Interviews You Should Decline

Last week we discussed bad interviews and how you can avoid being a part of one. If you missed it, you can read about it here.

This week, our topic is a little bit different yet every bit as important. It has to do with discernment and the fact that there are some media interviews you should just say no to doing.

Now, if you’re doing your due diligence and only approaching media where it makes sense for you to be on the show or in the article, then you will be fine. However, there may be times when you are approached BY media wanting to interview YOU. It can be very flattering, but that doesn’t mean you shouldn’t investigate who they are and what they want to talk to you about. Some media you should say no to.

Question: How do you know if the interview you’re being asked to do is one you should accept, or say no to doing?

  • The number one reason for declining an interview is if the target audience of the media outlet does not match or reach your target market.
  • You may not think you have the expertise on the topic they want you to speak to you about. You most likely have a sweet spot that you truly are the expert in, but there may be similar topics you’re not quite as confident about. Stay away from them.
  • It may be an organization posing as media when what they’re really doing is a sales call. I’ve got an entire module in my new Media Darling program coming out this fall that is all about how to spot the fakes and not get sucked in and taken.
    Upon learning more about the interview, you may discover that the story is too negative or too critical of others and you just don’t want to be associated with it. This is understandable.
  • You may do some research on the host only to discover that he or she has a tendency to jump on and grill guests and you just don’t want to be a part of that either. Some of this is dependent on personality type. If, for example, you’re very good at holding your own when things get confrontational, then as it’s happening you can speak through the host directly to your ultimate customer and come out doing very well indeed. Of course, this only applies to “live” interviews. Recorded ones or print interviews can and will be edited.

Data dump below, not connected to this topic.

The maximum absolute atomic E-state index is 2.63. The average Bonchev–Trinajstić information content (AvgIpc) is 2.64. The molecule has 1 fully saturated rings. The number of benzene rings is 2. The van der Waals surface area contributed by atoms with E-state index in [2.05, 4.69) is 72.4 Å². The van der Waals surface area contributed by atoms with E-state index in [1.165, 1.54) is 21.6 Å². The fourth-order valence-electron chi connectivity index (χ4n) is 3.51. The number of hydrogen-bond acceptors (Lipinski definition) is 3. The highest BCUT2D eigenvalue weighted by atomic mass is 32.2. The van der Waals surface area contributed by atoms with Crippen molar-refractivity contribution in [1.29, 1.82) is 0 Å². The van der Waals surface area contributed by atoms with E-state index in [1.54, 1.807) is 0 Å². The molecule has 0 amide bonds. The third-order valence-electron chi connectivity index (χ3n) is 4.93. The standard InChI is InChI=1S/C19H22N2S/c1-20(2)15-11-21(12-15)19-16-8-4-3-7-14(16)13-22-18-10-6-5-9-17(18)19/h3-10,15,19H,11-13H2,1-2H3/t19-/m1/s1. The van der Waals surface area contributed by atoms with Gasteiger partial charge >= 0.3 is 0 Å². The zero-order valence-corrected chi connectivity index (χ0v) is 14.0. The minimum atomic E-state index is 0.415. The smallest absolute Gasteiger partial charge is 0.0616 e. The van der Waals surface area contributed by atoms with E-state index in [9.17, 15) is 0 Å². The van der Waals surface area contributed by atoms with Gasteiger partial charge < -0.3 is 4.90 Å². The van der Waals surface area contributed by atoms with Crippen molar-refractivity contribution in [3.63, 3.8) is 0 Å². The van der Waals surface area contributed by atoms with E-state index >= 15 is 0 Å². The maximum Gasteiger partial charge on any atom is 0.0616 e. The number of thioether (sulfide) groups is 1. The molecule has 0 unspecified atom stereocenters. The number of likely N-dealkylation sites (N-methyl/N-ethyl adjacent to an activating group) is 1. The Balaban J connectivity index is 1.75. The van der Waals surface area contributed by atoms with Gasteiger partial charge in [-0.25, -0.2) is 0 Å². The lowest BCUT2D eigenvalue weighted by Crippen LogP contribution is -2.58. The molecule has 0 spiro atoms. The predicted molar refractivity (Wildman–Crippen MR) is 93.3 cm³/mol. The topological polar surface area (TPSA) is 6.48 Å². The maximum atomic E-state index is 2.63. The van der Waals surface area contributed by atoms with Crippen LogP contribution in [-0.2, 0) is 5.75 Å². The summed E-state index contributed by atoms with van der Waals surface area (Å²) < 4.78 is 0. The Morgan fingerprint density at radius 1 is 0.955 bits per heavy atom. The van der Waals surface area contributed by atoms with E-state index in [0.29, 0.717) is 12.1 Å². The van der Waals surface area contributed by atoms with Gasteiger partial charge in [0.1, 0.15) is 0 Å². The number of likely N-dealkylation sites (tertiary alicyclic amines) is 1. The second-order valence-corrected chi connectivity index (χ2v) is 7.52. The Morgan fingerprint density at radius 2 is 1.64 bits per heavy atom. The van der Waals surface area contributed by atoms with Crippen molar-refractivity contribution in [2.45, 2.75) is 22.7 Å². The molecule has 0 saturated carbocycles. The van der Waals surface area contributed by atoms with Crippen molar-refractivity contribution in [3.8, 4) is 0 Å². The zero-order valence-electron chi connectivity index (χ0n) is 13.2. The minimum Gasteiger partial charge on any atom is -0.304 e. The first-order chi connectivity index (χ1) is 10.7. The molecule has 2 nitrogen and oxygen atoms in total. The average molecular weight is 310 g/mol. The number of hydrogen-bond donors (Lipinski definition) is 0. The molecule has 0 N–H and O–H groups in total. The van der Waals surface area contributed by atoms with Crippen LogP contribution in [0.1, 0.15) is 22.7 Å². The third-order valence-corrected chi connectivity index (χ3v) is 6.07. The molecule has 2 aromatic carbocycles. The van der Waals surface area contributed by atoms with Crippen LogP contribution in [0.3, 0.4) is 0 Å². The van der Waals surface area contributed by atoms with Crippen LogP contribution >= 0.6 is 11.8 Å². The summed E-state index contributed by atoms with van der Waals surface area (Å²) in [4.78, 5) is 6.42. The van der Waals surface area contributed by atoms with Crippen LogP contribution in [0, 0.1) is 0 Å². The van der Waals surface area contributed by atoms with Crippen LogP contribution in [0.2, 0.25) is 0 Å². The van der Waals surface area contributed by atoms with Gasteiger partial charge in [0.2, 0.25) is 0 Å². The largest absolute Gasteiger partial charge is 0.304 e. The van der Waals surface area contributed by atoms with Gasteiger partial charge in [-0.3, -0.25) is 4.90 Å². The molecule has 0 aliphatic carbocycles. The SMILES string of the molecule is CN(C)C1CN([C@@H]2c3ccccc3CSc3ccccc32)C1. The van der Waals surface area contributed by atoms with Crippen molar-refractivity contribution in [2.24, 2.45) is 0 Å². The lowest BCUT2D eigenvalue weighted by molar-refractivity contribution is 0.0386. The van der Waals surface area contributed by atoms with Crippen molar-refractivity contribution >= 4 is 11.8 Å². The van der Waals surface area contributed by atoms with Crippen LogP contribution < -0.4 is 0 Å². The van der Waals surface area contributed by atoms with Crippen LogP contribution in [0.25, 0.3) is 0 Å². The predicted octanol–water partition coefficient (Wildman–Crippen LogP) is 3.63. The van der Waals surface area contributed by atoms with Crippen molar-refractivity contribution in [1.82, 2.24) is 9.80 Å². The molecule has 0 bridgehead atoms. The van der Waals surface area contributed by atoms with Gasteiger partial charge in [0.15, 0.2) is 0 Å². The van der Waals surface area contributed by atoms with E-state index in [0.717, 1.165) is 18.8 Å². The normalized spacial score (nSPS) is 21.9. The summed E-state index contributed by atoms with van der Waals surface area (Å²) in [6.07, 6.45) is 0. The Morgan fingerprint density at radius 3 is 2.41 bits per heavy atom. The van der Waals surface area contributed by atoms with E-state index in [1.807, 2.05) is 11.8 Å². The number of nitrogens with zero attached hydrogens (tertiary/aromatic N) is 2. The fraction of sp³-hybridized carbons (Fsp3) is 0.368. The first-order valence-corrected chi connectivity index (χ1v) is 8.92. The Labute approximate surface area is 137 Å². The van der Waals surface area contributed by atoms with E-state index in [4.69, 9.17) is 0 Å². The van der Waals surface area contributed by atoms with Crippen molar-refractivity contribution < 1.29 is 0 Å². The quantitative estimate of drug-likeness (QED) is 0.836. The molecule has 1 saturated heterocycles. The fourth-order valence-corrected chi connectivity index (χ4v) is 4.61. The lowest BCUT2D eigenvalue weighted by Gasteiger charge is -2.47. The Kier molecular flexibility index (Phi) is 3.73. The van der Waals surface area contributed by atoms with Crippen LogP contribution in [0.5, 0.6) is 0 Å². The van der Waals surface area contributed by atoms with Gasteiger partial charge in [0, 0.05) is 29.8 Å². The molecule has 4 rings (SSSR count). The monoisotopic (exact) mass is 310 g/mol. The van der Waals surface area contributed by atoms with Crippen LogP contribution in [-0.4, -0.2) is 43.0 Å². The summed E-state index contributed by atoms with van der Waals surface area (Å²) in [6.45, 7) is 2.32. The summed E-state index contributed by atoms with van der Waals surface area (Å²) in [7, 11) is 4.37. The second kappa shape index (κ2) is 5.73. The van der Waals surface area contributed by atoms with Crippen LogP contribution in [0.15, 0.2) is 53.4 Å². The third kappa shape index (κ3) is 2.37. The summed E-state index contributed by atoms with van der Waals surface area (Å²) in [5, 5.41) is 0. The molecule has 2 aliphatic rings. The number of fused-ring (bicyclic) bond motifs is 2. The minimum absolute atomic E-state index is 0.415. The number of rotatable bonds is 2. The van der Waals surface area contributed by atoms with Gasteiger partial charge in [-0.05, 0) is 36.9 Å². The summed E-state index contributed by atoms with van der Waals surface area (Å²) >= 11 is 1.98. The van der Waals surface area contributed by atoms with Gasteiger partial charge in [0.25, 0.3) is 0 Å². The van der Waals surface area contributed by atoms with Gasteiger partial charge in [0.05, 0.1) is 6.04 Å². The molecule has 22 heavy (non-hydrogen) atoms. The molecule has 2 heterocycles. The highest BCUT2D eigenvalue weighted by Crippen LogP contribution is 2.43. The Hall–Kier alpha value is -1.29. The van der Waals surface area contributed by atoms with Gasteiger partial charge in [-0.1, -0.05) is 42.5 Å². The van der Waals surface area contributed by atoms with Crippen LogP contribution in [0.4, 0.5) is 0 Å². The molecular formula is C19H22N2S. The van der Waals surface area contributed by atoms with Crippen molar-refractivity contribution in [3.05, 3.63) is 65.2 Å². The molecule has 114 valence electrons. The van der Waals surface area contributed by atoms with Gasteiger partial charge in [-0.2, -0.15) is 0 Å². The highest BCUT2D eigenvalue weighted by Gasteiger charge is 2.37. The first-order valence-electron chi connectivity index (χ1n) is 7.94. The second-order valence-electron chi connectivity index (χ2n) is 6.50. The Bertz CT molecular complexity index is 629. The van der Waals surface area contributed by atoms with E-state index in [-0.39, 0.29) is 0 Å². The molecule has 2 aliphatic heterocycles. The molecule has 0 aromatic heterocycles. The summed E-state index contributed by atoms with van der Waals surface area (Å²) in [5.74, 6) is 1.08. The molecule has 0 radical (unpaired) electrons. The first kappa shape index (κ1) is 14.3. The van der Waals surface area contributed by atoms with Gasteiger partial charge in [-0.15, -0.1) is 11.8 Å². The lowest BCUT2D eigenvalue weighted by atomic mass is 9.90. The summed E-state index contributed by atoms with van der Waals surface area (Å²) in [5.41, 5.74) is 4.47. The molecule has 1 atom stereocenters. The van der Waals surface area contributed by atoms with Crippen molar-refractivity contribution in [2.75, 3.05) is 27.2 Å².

Considerations: Before you decline an interview, however, you must consider the following.

  • By saying no, will it cause any damage to you or your brand? They may be interviewing you to get some quotes. How will it sound if while on the air, the host says they reached out to you and you declined to answer. Sometimes that can be worse than actually doing the interview.
  • Might the journalist or media outlet be important to you in the future? I have often said producers and other media folks have memories like an elephant. If you say no, they may not come back in the future, so consider this.
  • There is an old saying that “no publicity is bad publicity,” but that isn’t necessarily true. There are various ways to get your expertise and your book out there, and publicity via earned media outlets is a great way to do it. But you want to be smart about it, so think about that before you say no.

Bottom line

Media interviews provide a fantastic way to communicate with your target market. Make sure you have newsworthy information to share, strive to offer a win-win with the journalist, say no when you need to, but be sure to consider all the points above first.

To your success!


P.S. Happy Fourth of July Weekend!! In spite of all our differences, let’s find a way to work together and let freedom ring.






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